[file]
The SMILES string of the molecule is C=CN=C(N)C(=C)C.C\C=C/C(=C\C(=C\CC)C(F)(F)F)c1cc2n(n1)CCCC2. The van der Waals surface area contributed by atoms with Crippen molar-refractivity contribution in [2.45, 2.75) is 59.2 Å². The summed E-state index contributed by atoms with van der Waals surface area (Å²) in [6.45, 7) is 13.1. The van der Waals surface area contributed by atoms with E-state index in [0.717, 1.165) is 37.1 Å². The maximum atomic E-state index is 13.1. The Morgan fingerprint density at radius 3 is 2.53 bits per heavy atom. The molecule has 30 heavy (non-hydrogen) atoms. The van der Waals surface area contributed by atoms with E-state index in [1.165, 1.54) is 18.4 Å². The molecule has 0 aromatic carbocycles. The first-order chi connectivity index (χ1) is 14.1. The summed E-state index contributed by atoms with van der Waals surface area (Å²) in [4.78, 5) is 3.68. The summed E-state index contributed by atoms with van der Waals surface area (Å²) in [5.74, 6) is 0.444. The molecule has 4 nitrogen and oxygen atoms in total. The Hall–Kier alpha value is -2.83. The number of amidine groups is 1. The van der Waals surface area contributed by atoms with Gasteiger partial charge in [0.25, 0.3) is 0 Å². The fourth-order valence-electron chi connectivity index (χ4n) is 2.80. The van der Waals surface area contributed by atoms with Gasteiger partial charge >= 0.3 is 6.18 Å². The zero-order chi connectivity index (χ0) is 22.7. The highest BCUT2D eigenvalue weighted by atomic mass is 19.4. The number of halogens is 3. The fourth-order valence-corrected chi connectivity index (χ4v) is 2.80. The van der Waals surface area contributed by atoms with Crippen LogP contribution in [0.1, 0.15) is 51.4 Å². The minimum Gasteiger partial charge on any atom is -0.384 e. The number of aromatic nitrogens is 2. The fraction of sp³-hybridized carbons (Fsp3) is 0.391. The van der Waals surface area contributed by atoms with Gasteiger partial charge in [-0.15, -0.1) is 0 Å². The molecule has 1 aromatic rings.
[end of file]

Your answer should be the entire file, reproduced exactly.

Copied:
The SMILES string of the molecule is C=CN=C(N)C(=C)C.C\C=C/C(=C\C(=C\CC)C(F)(F)F)c1cc2n(n1)CCCC2. The van der Waals surface area contributed by atoms with Crippen molar-refractivity contribution in [2.45, 2.75) is 59.2 Å². The summed E-state index contributed by atoms with van der Waals surface area (Å²) in [6.45, 7) is 13.1. The van der Waals surface area contributed by atoms with E-state index in [0.717, 1.165) is 37.1 Å². The maximum atomic E-state index is 13.1. The Morgan fingerprint density at radius 3 is 2.53 bits per heavy atom. The molecule has 30 heavy (non-hydrogen) atoms. The van der Waals surface area contributed by atoms with E-state index in [1.165, 1.54) is 18.4 Å². The molecule has 0 aromatic carbocycles. The first-order chi connectivity index (χ1) is 14.1. The summed E-state index contributed by atoms with van der Waals surface area (Å²) in [4.78, 5) is 3.68. The summed E-state index contributed by atoms with van der Waals surface area (Å²) in [5.74, 6) is 0.444. The molecule has 4 nitrogen and oxygen atoms in total. The Hall–Kier alpha value is -2.83. The number of amidine groups is 1. The van der Waals surface area contributed by atoms with Gasteiger partial charge in [0.25, 0.3) is 0 Å². The fourth-order valence-electron chi connectivity index (χ4n) is 2.80. The van der Waals surface area contributed by atoms with Gasteiger partial charge >= 0.3 is 6.18 Å². The zero-order chi connectivity index (χ0) is 22.7. The highest BCUT2D eigenvalue weighted by atomic mass is 19.4. The number of halogens is 3. The fourth-order valence-corrected chi connectivity index (χ4v) is 2.80. The van der Waals surface area contributed by atoms with Crippen LogP contribution in [0.1, 0.15) is 51.4 Å². The minimum Gasteiger partial charge on any atom is -0.384 e. The number of aromatic nitrogens is 2. The fraction of sp³-hybridized carbons (Fsp3) is 0.391. The van der Waals surface area contributed by atoms with Gasteiger partial charge in [-0.15, -0.1) is 0 Å². The molecule has 1 aromatic rings.